And here’s another fastball, this time to a lefty batter out of the stretch using the quicker movement towards home that I mentioned above.
In the early stages of the game, Medina was throwing a bunch of changeups, accounting for nine of his first 26 pitches through two innings. He toned it down as the game went on, but the changeup was a staple for him throughout with most of them being good ones, outside of a few he buried in the dirt. Medina will mostly sat in the 83-87 range with his changeup, with both fade and tumbling action. He was using it effectively against both right-handed and left-handed batters. When he was commanding the pitch away versus lefties, they had basically no chance.
If you turn your volume up, you’ll hear me go “oooooh” after that slider below from Medina. To be honest, I don’t recall saying that, but it makes sense that I did with how nasty the pitch was. Medina followed up with an equally as nasty slider even further out of the zone with Dalbec couldn’t resist either. Long story short, Medina made the Dalbino look like a fool in that at-bat, which is impressive as Dalbec is a damn good prospect.
While most sliders are in the low to mid 80s, Medina throws his mostly in the 77-81 mph range, with some tonight sitting at 75-76. As you’ll see below, the movement is nasty with sharp two-plane tilt that takes off against righties and buries near the back foot of lefties. This has turned into a third plus pitch/weapon for Medina. Not fair Adonis, not fair.
After being a little wild, but without issuing a walk, in the early innings, Medina was able to settle down and showed solid command of all three of his pitches. That’s been status quo for Medina throughout his career as well. Even with the three nasty offerings, he’s been able to command his arsenal fairly consistently and keep his control in check. He’ll locate his fastball to both sides of the plate, even with the strong movement, and can throw his changeup for strikes when he needs to. As you can see above, his BB/9 rate has never been above 3.3 at any level thus far and that’s a trend I expect to continue in the future.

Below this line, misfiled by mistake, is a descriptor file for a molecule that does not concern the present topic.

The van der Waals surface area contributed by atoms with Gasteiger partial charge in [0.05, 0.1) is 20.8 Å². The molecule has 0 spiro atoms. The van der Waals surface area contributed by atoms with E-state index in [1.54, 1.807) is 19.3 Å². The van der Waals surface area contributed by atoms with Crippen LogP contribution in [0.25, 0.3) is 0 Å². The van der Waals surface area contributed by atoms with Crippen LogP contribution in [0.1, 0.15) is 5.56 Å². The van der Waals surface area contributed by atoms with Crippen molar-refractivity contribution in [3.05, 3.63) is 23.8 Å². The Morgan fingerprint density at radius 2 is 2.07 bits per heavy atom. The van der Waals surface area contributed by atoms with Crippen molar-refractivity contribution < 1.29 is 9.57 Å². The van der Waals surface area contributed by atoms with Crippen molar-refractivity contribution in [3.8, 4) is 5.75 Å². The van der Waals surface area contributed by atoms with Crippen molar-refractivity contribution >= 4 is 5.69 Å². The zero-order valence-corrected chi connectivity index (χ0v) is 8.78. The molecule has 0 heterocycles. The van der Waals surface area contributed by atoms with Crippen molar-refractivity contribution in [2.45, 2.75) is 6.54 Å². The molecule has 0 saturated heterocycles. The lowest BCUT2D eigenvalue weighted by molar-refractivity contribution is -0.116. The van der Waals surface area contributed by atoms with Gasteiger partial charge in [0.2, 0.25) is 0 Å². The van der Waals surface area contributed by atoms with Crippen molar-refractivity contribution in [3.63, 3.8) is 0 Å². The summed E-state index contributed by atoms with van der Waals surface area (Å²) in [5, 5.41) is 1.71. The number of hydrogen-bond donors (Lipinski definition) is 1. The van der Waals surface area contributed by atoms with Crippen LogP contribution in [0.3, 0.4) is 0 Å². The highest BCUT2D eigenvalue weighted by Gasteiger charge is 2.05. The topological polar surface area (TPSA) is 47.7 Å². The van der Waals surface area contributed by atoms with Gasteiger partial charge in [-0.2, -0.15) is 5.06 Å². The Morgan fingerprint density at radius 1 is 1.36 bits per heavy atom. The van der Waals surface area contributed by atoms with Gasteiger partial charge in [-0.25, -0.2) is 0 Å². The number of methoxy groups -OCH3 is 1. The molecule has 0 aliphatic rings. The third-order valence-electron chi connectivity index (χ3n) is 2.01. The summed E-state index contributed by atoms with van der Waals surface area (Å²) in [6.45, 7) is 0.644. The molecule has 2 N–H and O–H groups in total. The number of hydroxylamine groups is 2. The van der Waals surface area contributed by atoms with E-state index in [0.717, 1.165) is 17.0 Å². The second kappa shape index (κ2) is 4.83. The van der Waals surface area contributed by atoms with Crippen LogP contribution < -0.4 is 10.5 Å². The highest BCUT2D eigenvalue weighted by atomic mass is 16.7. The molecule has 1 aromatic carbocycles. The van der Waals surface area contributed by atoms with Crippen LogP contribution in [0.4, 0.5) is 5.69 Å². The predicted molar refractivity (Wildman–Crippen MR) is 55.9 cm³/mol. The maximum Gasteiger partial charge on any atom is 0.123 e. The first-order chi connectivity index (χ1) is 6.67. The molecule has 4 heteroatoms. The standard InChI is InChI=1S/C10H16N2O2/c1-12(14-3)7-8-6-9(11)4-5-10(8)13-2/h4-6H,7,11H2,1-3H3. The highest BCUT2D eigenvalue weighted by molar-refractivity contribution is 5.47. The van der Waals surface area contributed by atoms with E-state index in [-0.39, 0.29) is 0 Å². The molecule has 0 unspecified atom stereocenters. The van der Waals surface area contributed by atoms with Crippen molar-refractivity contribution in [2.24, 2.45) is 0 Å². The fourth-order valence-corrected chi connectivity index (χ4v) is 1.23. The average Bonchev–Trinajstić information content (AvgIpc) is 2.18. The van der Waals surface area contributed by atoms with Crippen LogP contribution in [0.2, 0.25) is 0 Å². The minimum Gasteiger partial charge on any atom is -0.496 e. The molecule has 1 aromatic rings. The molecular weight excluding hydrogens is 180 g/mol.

As you can tell, I’m a big fan of Adonis Medina for the future. With three plus pitches, clean/repeatable mechanics, and solid command, I truly believe he has top of the rotation upside with high strikeout potential in the 10-11 K/9 range. He was my #23 pitching prospect and #83 overall prospect heading into the season, but those are bound to be much better by my mid-season update and again next spring. If you’re a Phillies fan, you have to be excited about the future 1-2 punch of Aaron Nola and Medina atop the Philadelphia rotation. And for all you dynasty leaguers out there, I’d be trying to get Medina on my team ASAP as his price tag is only going to go up from here.
Photo/Video Credit: Cliff Welch/Icon Sportswire (Featured Image), Prospects Live (Medina chart). All video recorded by me.
Eric Cross is the lead MLB/Fantasy Baseball writer and MiLB prospect analyst for FantraxHQ and has been with the site since March 2017. In the past, he wrote for FantasyPros and FanSided. He is also a member of the Fantasy Sports Writers Association (FSWA) and a contributor in the best-selling Fantasy Baseball Black Book. For more from Eric, check out his author page and follow him on Twitter @EricCross04.